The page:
Now I know that the ‘organization’ the reader is referring to is my back and forth style of writing. I go from the day that I left my ex-husband in one chapter to describing my childhood and then back again. I understand how this can be confusing to some people, especially if they don’t get through the book in a couple of sittings. So, no harm no foul. The fact that the reader thought that it lacked ‘spark’, well, that’s his/her opinion and they’re entitled to that. But what made me literally laugh out loud was the last sentence: “Not totally believable.”
I sat there at the keyboard, chuckling to myself. Not sure how to remedy that; it’s my actual, real and true life, so…..yeah. The reality is that I went easy on the graphic details of my childhood and my first marriage on purpose, because I vividly recall having to read an extremely graphic memoir about child abuse when I was in college. It was so horrible, so graphic, that it made my skin crawl; reading it made me cry and feel physically ill. Though it was a relatively short read, more than once I had to put it down because I felt as though the details were just too awful to know. Though I wasn’t sure just exactly what I was going to share when I sat down to write Leaving Dorian, I knew for sure that if nothing else, it had to be readable. If it wasn’t something that people could sit with then it couldn’t do its job, which was to help victims and survivors of abuse.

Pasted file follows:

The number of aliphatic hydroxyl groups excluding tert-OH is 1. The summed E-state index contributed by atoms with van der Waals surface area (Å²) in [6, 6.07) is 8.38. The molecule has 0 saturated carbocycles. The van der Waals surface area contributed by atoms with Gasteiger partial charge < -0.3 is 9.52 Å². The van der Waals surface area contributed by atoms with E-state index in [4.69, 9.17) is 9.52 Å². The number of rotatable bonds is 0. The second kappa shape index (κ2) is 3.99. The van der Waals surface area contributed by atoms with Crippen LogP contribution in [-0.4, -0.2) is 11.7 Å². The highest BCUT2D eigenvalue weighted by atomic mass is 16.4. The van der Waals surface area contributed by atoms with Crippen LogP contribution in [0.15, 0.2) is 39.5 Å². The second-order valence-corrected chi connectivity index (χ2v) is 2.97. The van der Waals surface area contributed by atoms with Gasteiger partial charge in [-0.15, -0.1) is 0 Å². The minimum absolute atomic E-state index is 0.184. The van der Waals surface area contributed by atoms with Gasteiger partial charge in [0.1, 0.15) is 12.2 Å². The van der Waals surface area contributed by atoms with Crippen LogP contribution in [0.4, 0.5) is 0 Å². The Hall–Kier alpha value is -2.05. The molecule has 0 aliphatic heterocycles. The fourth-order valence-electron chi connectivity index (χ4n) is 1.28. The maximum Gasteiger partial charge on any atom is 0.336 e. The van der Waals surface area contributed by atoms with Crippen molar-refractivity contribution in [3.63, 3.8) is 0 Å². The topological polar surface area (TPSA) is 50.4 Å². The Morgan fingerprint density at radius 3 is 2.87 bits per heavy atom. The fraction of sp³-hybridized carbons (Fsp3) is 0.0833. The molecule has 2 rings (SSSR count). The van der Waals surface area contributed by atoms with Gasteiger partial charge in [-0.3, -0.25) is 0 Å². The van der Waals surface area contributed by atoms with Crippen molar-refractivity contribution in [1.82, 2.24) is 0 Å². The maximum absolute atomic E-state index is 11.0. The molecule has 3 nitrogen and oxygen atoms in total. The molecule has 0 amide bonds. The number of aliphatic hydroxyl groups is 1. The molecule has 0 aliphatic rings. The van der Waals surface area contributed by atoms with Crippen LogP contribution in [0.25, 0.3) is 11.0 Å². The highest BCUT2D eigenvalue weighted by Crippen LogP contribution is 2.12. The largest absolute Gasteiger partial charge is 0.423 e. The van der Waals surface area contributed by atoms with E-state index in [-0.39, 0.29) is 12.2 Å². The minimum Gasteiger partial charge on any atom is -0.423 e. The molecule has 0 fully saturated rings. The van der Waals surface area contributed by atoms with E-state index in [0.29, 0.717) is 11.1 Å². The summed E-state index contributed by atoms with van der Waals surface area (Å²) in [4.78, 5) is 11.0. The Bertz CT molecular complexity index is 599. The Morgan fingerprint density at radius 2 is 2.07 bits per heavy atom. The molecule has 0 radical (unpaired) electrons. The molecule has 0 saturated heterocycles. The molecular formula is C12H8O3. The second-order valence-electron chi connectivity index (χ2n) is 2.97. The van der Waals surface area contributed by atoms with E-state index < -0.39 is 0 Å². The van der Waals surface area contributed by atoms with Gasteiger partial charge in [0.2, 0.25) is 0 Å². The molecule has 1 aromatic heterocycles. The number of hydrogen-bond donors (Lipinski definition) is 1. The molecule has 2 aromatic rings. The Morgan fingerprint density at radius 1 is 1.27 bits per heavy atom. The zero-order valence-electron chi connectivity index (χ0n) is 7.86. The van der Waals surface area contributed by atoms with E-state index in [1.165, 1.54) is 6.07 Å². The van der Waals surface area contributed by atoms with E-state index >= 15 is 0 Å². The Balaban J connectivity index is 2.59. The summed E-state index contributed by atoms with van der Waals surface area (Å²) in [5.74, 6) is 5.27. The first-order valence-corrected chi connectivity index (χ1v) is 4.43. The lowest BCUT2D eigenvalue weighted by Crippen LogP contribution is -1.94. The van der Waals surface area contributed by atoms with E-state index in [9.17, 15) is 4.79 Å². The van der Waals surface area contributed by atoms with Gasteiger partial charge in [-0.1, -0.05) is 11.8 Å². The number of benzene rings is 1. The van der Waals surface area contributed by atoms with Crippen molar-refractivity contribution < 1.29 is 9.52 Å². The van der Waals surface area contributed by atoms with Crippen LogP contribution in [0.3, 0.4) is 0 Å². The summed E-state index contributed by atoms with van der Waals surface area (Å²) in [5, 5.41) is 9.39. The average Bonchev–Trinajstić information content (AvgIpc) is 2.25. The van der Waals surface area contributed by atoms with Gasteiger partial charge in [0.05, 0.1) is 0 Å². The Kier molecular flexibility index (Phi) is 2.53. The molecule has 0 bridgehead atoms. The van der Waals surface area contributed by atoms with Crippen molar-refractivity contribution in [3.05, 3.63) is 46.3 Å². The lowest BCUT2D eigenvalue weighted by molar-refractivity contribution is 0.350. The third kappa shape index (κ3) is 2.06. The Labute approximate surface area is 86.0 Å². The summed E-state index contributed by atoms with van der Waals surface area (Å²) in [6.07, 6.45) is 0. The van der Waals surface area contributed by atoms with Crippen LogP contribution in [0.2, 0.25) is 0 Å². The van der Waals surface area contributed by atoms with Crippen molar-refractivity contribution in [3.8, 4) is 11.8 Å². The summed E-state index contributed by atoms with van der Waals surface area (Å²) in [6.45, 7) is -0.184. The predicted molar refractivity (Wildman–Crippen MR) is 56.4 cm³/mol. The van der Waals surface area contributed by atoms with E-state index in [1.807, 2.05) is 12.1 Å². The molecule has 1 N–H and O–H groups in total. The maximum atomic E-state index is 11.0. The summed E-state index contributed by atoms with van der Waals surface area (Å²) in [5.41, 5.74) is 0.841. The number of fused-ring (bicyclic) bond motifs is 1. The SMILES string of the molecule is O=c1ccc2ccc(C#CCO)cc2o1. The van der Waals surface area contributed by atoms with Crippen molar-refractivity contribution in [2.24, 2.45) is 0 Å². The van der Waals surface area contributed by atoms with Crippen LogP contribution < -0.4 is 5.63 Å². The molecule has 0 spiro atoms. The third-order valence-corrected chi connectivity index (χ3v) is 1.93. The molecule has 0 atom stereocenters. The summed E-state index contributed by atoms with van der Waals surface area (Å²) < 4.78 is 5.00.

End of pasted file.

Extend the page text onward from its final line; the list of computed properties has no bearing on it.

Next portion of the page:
Again, though, readers are entitled to their opinion and if this reader didn’t believe everything that I’d written, well then, so be it; I can’t fix that. I clicked off Amazon and went on with my morning, but I couldn’t help coming back to that last line, “Not totally believable.” Why did it bother me so much?
I guess what’s bothering me has little to do with that singular review. What’s bothering me is that I know very well that victims and survivors of abuse are met every single day with that very same skepticism. Are their friends, loved ones, co-workers and neighbors coming right out and saying, “I don’t believe you”? No. But responding to a women’s candid, heart-wrenching admission that they’ve experienced something tragic with questions like, “Why didn’t you say something sooner?”, “Why didn’t you call the police?” or “Are you sure it’s abuse? I mean, couples fight; don’t make more out of this than it needs to be” is exactly the same sentiment. It’s “I don’t believe you” wrapped up in feigned moderation, excessive caution and good judgement. (…We don’t want to accuse someone unfairly, now; let’s make entirely sure we have all the facts before we start ruining reputations and upending lives…) Isn’t it interesting, though, how often it’s the abuser that’s given the benefit of the doubt instead of the victim?